As far as the other top talents at the position, Wyoming's Josh Allen, Oklahoma State's Mason Rudolph, Louisville's Lamar Jackson and Oklahoma's Baker Mayfield continue to intrigue, but I don't know if anyone from that group has earned franchise-QB distinction to this point. Allen was the front-runner to earn a big grade, but his spotty play has left much to be desired this season. He hasn't played well against big-time competition and it's part of an alarming trend that could torpedo his stock. However, there could be plenty of general managers and scouts willing to bank on his potential over production.
Overall, the QB position is still loaded with talented prospects, but it's beginning to look a lot like the class of QBs from 2017, a year in which NFL teams took chances on developmental players with the hopes of finding a gem at the position. -- Bucky Brooks
BIG CHANCE FOR FALK FRIDAY NIGHT
I've often referred to Washington State's Luke Falk as the forgotten quarterback. He's in the same conference as arguably the country's top two prospects at the position: UCLA's Josh Rosen and USC's Sam Darnold. On Friday night, he'll share the stage with Darnold when the Trojans travel to Pullman, Washington, to take on the Cougars.
Falk has put up outstanding numbers (14 TDs, 1 INT) this fall, and he quickly rebounded after a spotty game against Boise State in which he was relegated to the sideline down the stretch. He's one of the most accurate quarterbacks in the nation and throws with excellent touch. He added some weight/strength in the offseason and it's showing up on the tape.
USC struggled to defend the deep ball against Texas earlier this season. Falk will have opportunities to generate some chunk plays, although that's not typically the style of WSU's offense. I'll be interested to see how aggressive he is vs. the Trojans.
There will be a heavy scouting presence at this game, as 16 NFL teams are expected to be in attendance. With a quality performance, Falk could give his draft stock a big boost as we approach midseason. --Daniel Jeremiah
THE LOOK OF A FIRST-ROUND LOCK
If you're looking for the early favorite to clean up the major defensive awards in college football, N.C. State's Bradley Chubb is your guy.
The Wolfpack senior edge rusher is off to an outstanding start to his senior campaign, having already racked up 8.5 tackles for loss, including 3.5 sacks. He was instrumental in the road win over Florida State last week. I studied the tape from that game this week -- Chubb unleashed his full arsenal of pass-rush moves against FSU. He flashed pure power, violent hands and an explosive get-off. He reminds me of two players: Michael Bennett and Derek Barnett. He's built like Bennett and he has the versatility to play inside and outside. He has the same natural pass-rush instincts as Barnett, and his production is exemplary. I'll be very surprised if he doesn't end up as an early first-round draft pick in the spring. -- Daniel Jeremiah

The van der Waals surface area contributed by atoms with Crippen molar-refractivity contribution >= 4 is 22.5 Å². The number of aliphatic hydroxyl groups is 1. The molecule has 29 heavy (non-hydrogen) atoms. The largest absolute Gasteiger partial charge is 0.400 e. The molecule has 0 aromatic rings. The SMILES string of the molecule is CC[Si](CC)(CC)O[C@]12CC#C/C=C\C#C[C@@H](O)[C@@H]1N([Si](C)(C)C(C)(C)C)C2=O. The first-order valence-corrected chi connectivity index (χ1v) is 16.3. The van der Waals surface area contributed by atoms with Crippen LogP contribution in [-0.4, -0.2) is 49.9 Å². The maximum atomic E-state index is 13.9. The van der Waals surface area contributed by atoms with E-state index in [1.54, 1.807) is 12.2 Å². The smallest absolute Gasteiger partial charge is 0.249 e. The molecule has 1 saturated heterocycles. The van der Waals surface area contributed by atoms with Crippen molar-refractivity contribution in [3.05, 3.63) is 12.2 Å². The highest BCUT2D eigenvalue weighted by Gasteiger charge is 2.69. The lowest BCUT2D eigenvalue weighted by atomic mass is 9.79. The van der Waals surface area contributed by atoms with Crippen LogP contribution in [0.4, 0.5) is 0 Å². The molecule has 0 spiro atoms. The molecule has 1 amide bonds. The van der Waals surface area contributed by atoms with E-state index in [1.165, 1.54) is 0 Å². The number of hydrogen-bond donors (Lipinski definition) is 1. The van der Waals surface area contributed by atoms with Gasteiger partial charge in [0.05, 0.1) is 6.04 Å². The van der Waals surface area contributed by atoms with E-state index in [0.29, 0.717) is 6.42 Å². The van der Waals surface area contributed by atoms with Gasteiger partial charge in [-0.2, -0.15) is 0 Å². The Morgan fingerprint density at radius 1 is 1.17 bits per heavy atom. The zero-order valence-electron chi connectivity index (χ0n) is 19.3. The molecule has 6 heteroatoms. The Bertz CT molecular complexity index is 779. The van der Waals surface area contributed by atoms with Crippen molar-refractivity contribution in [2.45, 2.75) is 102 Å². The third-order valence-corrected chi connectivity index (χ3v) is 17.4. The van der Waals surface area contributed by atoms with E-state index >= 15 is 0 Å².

UNDER-THE-RADAR STUD ALERT!
I started to hear some buzz about Florida DT Taven Bryan a few weeks ago. I finally found some time to study the talented junior defensive lineman this week, and I came away very impressed.
His stats don't jump off the page (1.5 sacks this season), but he jumps off the screen with his combination of power, quickness and effort. He's shown improvement each week, most recently in a very disruptive game against Kentucky last weekend. My sources expect him to test off the charts at the NFL Scouting Combine, whether he enters the draft this year or next, and you can easily see why when you study him. Two areas where he can improve: block recognition and pad level. He gets influenced up the field too often on run plays (OL uses his quickness against him) and he has a tendency to play too upright at times. Those are both fixable issues, though. His ceiling is sky high. -- Daniel Jeremiah